Martha Graham

Photo by Yousuf Karsh, 1948

Martha Graham (May 11, 1894 - April 1, 1991), an American dancer and choreographer, is known as one of the foremost pioneers of modern dance. Building upon the foundation of turn of the century dancer, Isadora Duncan, Martha Graham would take this art form to a new level with her introduction of dance techniques that at first horrified and then later won over the American public.

An innovator in her field, she has been compared to Picasso, Stravinsky, and Frank Lloyd Wright. Like other modernists she broke with the formalism of nineteenth century Romanticism in order to create not only a uniquely contemporary style, but one that was quintessentially American. Her philosophy, which helped shape the American public's view towards dance, was that "dancing is an affirmation of life through movement." Her bold and transformative work cannot be limited only to dance, however, as she also exerted a marked influence over set design, costumes, and music.

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President Gerald Ford called her "a national treasure," awarding her the first Presidential Medal of Freedom ever given in 1976. In 1998, TIME Magazine listed her as the "Dancer of the Century" and as one of the most important people of the twentieth century.

Early life and influences

Martha Graham was born in Allegheny, Pennsylvania. She was 14 years old when her family moved to Santa Barbara, California, in search of a more favorable climate for her sister's asthma problems. The liberal cultural milieu of the West Coast had an impact on Graham's career choice. After seeing Ruth St. Denis perform in 1910, she proclaimed that her future profession was "chosen" for her. Her father, initially discouraging her, allowed her to attend Cumnock Junior College in Los Angeles, which placed an emphasis on the arts. In 1916, at the age of 22 (a very late start for a dancer), Graham was finally able to pursue her interest professionally by enrolling at the school St. Denis founded, along with husband Ted Shawn, called the Denishawn Studio. She spent eight years there performing, teaching, and embarking on a longtime collaboration with Louis Horst, who would become her musical director and adviser.

In 1923, seeking to branch out into a career of her own, Graham performed with the Greenwich Village Follies on Broadway for two years. Then in 1925, she took the position as dance instructor at the Eastman School of Music and Theater in Rochester, New York. She was given complete control of her classes and an opportunity to do experimental work. It is from this pool of students that she first drew upon to create a performing ensemble. Initially, her dance group was made up entirely of female dancers, but later she introduced male dancers, opening the way for more diversified performances. She would also be one of the first directors to employ Asian and African American dancers.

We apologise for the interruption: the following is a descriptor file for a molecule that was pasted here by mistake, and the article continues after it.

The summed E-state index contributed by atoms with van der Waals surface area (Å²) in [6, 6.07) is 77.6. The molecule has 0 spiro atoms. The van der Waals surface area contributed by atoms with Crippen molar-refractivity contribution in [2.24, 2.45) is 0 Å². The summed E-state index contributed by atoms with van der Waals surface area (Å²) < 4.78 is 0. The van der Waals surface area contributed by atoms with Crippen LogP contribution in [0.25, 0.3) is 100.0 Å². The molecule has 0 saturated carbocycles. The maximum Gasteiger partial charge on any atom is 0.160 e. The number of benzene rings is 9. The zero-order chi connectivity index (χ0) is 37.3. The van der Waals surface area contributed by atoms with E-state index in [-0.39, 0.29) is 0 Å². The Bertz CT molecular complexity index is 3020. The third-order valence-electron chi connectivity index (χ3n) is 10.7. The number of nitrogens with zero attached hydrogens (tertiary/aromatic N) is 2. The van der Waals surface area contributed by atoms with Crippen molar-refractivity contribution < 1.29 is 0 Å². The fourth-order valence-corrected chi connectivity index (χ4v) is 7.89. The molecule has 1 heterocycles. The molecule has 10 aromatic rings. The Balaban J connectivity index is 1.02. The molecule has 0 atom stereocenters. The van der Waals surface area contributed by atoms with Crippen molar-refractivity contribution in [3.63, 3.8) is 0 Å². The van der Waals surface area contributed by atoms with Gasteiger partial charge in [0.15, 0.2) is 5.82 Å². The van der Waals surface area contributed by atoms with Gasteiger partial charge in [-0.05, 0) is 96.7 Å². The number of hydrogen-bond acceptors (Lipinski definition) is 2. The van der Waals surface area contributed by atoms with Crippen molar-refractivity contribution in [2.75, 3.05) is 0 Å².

A new era in dance

In 1926, Graham founded her own company, the Martha Graham Dance Company. (Now known as the Martha Graham Center of Contemporary Dance, it is the oldest modern dance troupe in the world.) Her unique style of movement, which incorporated spastic tremblings, floor work, and tumbling falls provided a unique counter-pose to the flying leaps and highly structured balletic style that was the mainstay of dance in Europe. Graham, initially ridiculed by American audiences, became widely recognized for her expressive style that more intensely conveyed spiritual and emotional themes. The Chicago Tribune said of her art, "by creating dances that probed so deeply into the human psyche, Miss Graham established a new vocabulary for dance in America."[1]

Part of Graham's success can be attributed to the highly creative collaborations that she engaged in with other artists, such as with sculptor Isamu Noguchi on sets. Both set and costume design were spare and minimalist in contrast with more traditional dance and theater productions. Graham sometimes commissioned musical scores for her pieces by notable composers, such as Aaron Copland, who collaborated with her on Appalachian Spring, the story of a pioneer wedding. She drew inspiration—what she called a "certain stirring"—from American writers, Nathaniel Hawthorne and Emily Dickinson (Letter to the World), and from Native American rituals, Biblical stories, and historical figures.

Career highlights

Martha Graham and Bertram Ross in Visionary Recital, photographed by Carl Van Vechten, 1961

In the 1930s, nearly half of her dances were solo; the most publicized one was performed at the White House in 1937, for President Franklin Roosevelt and First Lady, Eleanor Roosevelt. This short program drew attention to her newly emerging and important role in the establishment of modern dance in America. Graham would go on to dance for seven more presidencies.

A tour through the American southwest provided her with the inspiration for Primitive Mysteries (1931), a work that reflects both her interest in Native American stories and the art and imagery of painter Georgia O'Keeffe. That same year she would be the first dancer to receive a Guggenheim Foundation Fellowship.

In 1936, Graham refused to perform at the Olympics in Berlin due to Nazi Germany's persecution of fellow artists. Instead, she immersed herself in the creation of one of her defining works, Chronicle, which became a statement against imperialism and signaled a new beginning in an era of contemporary dance. The dance brought serious issues to the forefront with renderings from American history that included the Wall Street Crash, the Great Depression, and the Spanish Civil War.